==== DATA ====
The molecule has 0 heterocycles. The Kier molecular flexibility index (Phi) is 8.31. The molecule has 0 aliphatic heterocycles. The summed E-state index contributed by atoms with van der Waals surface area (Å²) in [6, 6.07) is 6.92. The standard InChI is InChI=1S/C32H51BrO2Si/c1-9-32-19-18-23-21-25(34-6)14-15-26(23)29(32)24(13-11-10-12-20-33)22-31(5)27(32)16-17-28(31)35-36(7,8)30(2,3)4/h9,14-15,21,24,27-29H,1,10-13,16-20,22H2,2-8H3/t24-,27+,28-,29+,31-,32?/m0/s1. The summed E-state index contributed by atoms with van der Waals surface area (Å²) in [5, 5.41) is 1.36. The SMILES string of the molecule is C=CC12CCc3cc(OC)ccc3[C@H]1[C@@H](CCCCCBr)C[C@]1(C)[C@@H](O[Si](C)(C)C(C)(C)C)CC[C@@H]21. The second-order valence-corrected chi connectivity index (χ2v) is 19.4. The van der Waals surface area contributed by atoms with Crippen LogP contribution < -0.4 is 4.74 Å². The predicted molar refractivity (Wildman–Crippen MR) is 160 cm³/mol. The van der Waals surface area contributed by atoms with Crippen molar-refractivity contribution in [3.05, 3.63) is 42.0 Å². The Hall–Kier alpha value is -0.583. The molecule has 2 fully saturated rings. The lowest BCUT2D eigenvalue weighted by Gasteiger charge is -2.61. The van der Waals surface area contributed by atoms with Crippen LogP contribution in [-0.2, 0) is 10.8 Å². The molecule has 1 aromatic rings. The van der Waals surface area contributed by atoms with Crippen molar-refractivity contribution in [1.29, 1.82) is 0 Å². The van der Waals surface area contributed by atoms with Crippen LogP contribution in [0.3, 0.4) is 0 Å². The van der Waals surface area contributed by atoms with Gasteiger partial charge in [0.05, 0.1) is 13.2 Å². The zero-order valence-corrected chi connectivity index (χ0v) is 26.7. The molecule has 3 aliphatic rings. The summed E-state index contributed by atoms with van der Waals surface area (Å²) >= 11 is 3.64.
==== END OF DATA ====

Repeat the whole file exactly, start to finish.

The molecule has 0 heterocycles. The Kier molecular flexibility index (Phi) is 8.31. The molecule has 0 aliphatic heterocycles. The summed E-state index contributed by atoms with van der Waals surface area (Å²) in [6, 6.07) is 6.92. The standard InChI is InChI=1S/C32H51BrO2Si/c1-9-32-19-18-23-21-25(34-6)14-15-26(23)29(32)24(13-11-10-12-20-33)22-31(5)27(32)16-17-28(31)35-36(7,8)30(2,3)4/h9,14-15,21,24,27-29H,1,10-13,16-20,22H2,2-8H3/t24-,27+,28-,29+,31-,32?/m0/s1. The summed E-state index contributed by atoms with van der Waals surface area (Å²) in [5, 5.41) is 1.36. The SMILES string of the molecule is C=CC12CCc3cc(OC)ccc3[C@H]1[C@@H](CCCCCBr)C[C@]1(C)[C@@H](O[Si](C)(C)C(C)(C)C)CC[C@@H]21. The second-order valence-corrected chi connectivity index (χ2v) is 19.4. The van der Waals surface area contributed by atoms with Crippen LogP contribution < -0.4 is 4.74 Å². The predicted molar refractivity (Wildman–Crippen MR) is 160 cm³/mol. The van der Waals surface area contributed by atoms with Crippen molar-refractivity contribution in [3.05, 3.63) is 42.0 Å². The Hall–Kier alpha value is -0.583. The molecule has 2 fully saturated rings. The lowest BCUT2D eigenvalue weighted by Gasteiger charge is -2.61. The van der Waals surface area contributed by atoms with Crippen LogP contribution in [-0.2, 0) is 10.8 Å². The molecule has 1 aromatic rings. The van der Waals surface area contributed by atoms with Crippen molar-refractivity contribution in [1.29, 1.82) is 0 Å². The van der Waals surface area contributed by atoms with Crippen LogP contribution in [0.3, 0.4) is 0 Å². The van der Waals surface area contributed by atoms with Gasteiger partial charge in [0.05, 0.1) is 13.2 Å². The zero-order valence-corrected chi connectivity index (χ0v) is 26.7. The molecule has 3 aliphatic rings. The summed E-state index contributed by atoms with van der Waals surface area (Å²) >= 11 is 3.64.